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Re: (OT) On starting a new job

by dimar (Curate)
on Dec 01, 2004 at 20:16 UTC ( #411551=note: print w/replies, xml ) Need Help??

in reply to (OT) On starting a new job

Considering the dilligence with which you preceeded putting this meditation online, I'd bet that *you* personally would be a good employee to have. That's my first impression. Kudos to you on that account.

My second impression: although these may be good pointers for starters ... there's also a flip side to nearly every one of the points you raised, and the 'naysayers' of the world will do their part to reveal the antithesis.

There is no substitute for experience, understanding, and wisdom.

Grist for the mill, here are just some bits to chew on ... (assuming we're talking about programming jobs)

Exude self-confidence and intelligence Change this to "Be true to yourself"

Certain positions and professions place a premium on maintaining the appearance of 'knowitall-super-genius' ... but this also tends to (justifiably and unjustifiably) alienate people. Of course, if you are exceptionally bright and naturally confident, there's no reason why you should not let it show ... but be ready to keep a lot of really good and revolutionary ideas to yourself. If your ideas are really good, and really revolutionary, people will resist them tooth and nail, and either you, or they will be dragged out kicking and screaming.

Try to fit in Change this to "bathe regularly and wear nice clothes"
As far as personal grooming and work attire, no brainer. As far as behavioral traits, who is to say what constitutes "fitting in"? What if there is no obvious operational or institutional momentum for you to follow? What if it is dysfunctional? What if you are at a startup where it is important to "stand out" and improvise? What if you were hired *specifically* because you exhibit a dominant trait that no one else has? (race, gender, languages spoken, disability, family background, et al. {note: in many cases this is illegal, but it still happens}).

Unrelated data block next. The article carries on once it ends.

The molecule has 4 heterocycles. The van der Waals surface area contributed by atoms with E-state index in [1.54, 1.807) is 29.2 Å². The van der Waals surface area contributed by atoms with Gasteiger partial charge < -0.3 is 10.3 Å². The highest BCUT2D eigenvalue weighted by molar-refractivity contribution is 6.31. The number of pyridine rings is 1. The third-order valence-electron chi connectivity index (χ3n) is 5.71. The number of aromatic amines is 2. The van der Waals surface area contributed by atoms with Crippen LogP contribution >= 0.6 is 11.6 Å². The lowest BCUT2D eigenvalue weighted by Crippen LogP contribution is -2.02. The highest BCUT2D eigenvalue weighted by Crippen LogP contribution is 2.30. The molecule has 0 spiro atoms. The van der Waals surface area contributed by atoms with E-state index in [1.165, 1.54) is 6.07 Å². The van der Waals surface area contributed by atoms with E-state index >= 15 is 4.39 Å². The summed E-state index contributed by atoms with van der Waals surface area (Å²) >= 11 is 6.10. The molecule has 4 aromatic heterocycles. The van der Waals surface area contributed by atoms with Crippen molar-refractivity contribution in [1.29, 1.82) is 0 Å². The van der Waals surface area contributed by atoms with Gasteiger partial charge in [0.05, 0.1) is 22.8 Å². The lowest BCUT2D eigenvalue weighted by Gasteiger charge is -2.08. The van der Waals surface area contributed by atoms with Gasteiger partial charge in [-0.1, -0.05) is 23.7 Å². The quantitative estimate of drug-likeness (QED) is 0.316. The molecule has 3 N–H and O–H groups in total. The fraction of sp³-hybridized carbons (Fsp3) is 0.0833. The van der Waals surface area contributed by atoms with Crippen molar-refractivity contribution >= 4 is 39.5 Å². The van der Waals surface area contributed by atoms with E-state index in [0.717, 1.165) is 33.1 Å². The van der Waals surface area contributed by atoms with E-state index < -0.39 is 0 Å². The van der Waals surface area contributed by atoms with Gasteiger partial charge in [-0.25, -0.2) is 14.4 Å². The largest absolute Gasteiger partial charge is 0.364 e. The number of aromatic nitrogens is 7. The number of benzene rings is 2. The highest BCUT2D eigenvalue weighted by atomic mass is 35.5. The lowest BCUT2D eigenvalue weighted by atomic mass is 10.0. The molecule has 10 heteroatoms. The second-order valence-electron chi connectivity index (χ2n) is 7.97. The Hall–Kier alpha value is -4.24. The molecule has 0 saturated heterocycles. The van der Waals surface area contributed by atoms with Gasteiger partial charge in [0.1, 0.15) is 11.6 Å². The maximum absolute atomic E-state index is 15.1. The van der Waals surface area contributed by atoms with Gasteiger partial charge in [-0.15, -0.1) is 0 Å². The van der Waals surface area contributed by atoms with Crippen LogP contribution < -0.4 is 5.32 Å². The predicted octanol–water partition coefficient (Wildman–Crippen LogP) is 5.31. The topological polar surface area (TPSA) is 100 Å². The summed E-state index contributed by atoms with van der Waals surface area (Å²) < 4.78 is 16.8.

"Be yourself, but try to belong" sounds like touchy-feely-greeting-card-speak, and lacks falsifiability, therefore toss this one into Marketing and let them play with it.

Don't be late to work No change

No brainer, but good to keep on the checklist, very few people are 100% punctual.

Don't step on any toes Change this to "choose your battles sparingly, but wisely"

This one is a doozy, because, by definition, you are stepping on *someone's* toes by the mere fact that you are accepting money in exchange for your time. You aren't the only person who interviewed for that job, and your paths may soon cross with someone that you beat out for the position (you are in the same industry, after all). Moreover, the job would not have been available unless someone thought the existing personnel and resources were inadequate (for whatever reason).

That's just the very tip of the iceburg. What happens when you are caught in the middle of an internal religious war, turf battles, or divisions that do not talk to one another? What if you are pressured to join in on shunning the 'village idiot/outcast' or opposing a pervasive policy that is manifestly unfair and possibly even unethical/illegal?

Be paranoid Change this to "there is no such thing as privacy"